Back to the new normal: privacy, HR & Covid

One of these days we’ll be allowed back to the office. Some of us might even come in. Eventually – don’t laugh – we might get back to normal. 

Except that in the interim, we’ve adopted a new normal. One where it’s OK to track people’s movements using their phone data; to roll out fitness tracking apps; to ask people to self-report their health status every day; to backtrack through all of this to trace their contacts, then leverage their address books to get hold of those people; to share medical information with colleagues and strangers. And so on and so on and so on. 

Re-adopting privacy principles 

Back in the dark ages BC – Before Covid – we privacy professionals would have been hopping mad, shouting about Article 9 Conditions for Processing, and the ineligibility of employee consent, and the rights and freedoms of the data subject. And so on and so on and so on. 

We must remember to do so again. The invasion of privacy, mainly but not exclusively by government, that has happened against the background of the Coronavirus pandemic is without precedent in peacetime democracies but the laws that protect that privacy have not been repealed. Once the pandemic has passed into history, regulators – and more importantly data subjects – will start to care again, and we must not allow our employers and clients to be caught short. 

Cleaning-up exercises will need to go deep and wide 

Data collected to help protect employees and customers during the pandemic must be deleted – or at least anonymised if there is sufficient scientific interest in its value. Apps developed to help track staff must be retired; organisations must resist the temptation to repurpose them in a completely unjustifiable extension of processing. IM and cyber teams must be persuaded to withdraw or at least constrain tentacles of security they have extended into employees’ personal devices to protect corporate data while staff were working from home. Access to data must be reviewed, and sweeping extensions of authorisations that were extended to allow skeleton staff working and to protect continuity must be revoked.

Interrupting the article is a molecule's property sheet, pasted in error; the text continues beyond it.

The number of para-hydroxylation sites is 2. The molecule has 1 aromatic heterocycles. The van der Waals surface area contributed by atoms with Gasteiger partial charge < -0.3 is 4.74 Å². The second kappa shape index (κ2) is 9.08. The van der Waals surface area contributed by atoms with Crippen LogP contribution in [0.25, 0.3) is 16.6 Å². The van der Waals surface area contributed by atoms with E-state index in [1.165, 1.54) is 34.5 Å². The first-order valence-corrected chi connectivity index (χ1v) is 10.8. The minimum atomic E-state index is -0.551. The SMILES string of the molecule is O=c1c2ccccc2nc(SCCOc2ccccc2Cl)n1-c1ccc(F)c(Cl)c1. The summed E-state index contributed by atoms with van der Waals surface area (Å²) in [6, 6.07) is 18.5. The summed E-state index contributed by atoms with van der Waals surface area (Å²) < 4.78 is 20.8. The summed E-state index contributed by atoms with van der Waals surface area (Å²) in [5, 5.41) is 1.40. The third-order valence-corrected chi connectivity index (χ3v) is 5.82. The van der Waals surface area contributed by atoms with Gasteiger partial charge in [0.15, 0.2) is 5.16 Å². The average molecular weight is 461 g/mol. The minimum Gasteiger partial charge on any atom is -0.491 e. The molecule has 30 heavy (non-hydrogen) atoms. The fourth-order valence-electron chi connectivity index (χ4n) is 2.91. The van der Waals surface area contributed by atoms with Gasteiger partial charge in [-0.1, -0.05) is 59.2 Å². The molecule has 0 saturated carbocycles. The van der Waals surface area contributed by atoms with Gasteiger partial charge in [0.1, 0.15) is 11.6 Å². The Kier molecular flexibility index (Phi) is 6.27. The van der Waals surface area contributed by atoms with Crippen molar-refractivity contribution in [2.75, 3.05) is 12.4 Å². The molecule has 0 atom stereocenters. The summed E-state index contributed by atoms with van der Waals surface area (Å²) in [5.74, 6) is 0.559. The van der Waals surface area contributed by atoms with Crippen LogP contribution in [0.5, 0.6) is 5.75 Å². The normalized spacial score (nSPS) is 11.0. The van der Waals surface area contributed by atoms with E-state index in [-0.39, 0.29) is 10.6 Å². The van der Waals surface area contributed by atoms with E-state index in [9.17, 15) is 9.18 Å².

We will be busy. 

Privacy rights are there for a reason 

We have an opportunity to plan our approach now. We have an obligation to keep track of what is being done, and by whom, even if we think it’s appropriate – or at least tolerable – under the circumstances. And we must be firm when we do return to normal. The principles we live by are good ones, and should not lightly be surrendered. 

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